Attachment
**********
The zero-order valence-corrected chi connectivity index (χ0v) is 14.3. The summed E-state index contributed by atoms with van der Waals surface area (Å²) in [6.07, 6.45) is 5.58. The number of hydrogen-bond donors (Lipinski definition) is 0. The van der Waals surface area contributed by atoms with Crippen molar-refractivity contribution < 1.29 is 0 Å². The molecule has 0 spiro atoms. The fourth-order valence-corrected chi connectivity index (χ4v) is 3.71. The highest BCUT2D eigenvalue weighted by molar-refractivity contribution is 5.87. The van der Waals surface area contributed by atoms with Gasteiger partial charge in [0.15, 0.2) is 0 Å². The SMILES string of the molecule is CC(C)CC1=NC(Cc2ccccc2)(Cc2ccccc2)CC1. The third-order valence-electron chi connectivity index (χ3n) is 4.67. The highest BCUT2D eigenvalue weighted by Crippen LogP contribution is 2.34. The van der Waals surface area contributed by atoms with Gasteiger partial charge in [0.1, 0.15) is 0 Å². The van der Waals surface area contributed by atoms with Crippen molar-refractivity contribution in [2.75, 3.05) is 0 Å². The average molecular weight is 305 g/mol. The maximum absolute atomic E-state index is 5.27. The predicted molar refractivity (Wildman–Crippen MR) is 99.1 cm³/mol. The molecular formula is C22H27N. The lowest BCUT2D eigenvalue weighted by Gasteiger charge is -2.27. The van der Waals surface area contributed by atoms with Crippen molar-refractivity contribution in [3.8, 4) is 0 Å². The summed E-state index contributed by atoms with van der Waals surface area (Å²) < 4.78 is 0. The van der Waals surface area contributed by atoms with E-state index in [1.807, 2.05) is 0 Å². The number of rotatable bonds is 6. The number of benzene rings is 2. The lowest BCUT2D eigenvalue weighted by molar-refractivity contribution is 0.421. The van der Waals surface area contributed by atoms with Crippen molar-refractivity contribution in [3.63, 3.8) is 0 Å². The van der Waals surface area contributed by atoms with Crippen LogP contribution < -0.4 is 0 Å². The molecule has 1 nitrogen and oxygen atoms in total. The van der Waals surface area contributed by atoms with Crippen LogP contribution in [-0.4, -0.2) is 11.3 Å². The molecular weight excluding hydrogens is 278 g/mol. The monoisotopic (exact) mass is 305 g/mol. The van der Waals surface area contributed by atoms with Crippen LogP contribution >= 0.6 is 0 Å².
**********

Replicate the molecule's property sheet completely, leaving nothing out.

The zero-order valence-corrected chi connectivity index (χ0v) is 14.3. The summed E-state index contributed by atoms with van der Waals surface area (Å²) in [6.07, 6.45) is 5.58. The number of hydrogen-bond donors (Lipinski definition) is 0. The van der Waals surface area contributed by atoms with Crippen molar-refractivity contribution < 1.29 is 0 Å². The molecule has 0 spiro atoms. The fourth-order valence-corrected chi connectivity index (χ4v) is 3.71. The highest BCUT2D eigenvalue weighted by molar-refractivity contribution is 5.87. The van der Waals surface area contributed by atoms with Gasteiger partial charge in [0.15, 0.2) is 0 Å². The SMILES string of the molecule is CC(C)CC1=NC(Cc2ccccc2)(Cc2ccccc2)CC1. The third-order valence-electron chi connectivity index (χ3n) is 4.67. The highest BCUT2D eigenvalue weighted by Crippen LogP contribution is 2.34. The van der Waals surface area contributed by atoms with Gasteiger partial charge in [0.1, 0.15) is 0 Å². The van der Waals surface area contributed by atoms with Crippen molar-refractivity contribution in [2.75, 3.05) is 0 Å². The average molecular weight is 305 g/mol. The maximum absolute atomic E-state index is 5.27. The predicted molar refractivity (Wildman–Crippen MR) is 99.1 cm³/mol. The molecular formula is C22H27N. The lowest BCUT2D eigenvalue weighted by Gasteiger charge is -2.27. The van der Waals surface area contributed by atoms with Crippen molar-refractivity contribution in [3.8, 4) is 0 Å². The summed E-state index contributed by atoms with van der Waals surface area (Å²) < 4.78 is 0. The van der Waals surface area contributed by atoms with E-state index in [1.807, 2.05) is 0 Å². The number of rotatable bonds is 6. The number of benzene rings is 2. The lowest BCUT2D eigenvalue weighted by molar-refractivity contribution is 0.421. The van der Waals surface area contributed by atoms with Crippen molar-refractivity contribution in [3.63, 3.8) is 0 Å². The van der Waals surface area contributed by atoms with Crippen LogP contribution < -0.4 is 0 Å². The molecule has 1 nitrogen and oxygen atoms in total. The van der Waals surface area contributed by atoms with Crippen LogP contribution in [-0.4, -0.2) is 11.3 Å². The molecular weight excluding hydrogens is 278 g/mol. The monoisotopic (exact) mass is 305 g/mol. The van der Waals surface area contributed by atoms with Crippen LogP contribution >= 0.6 is 0 Å².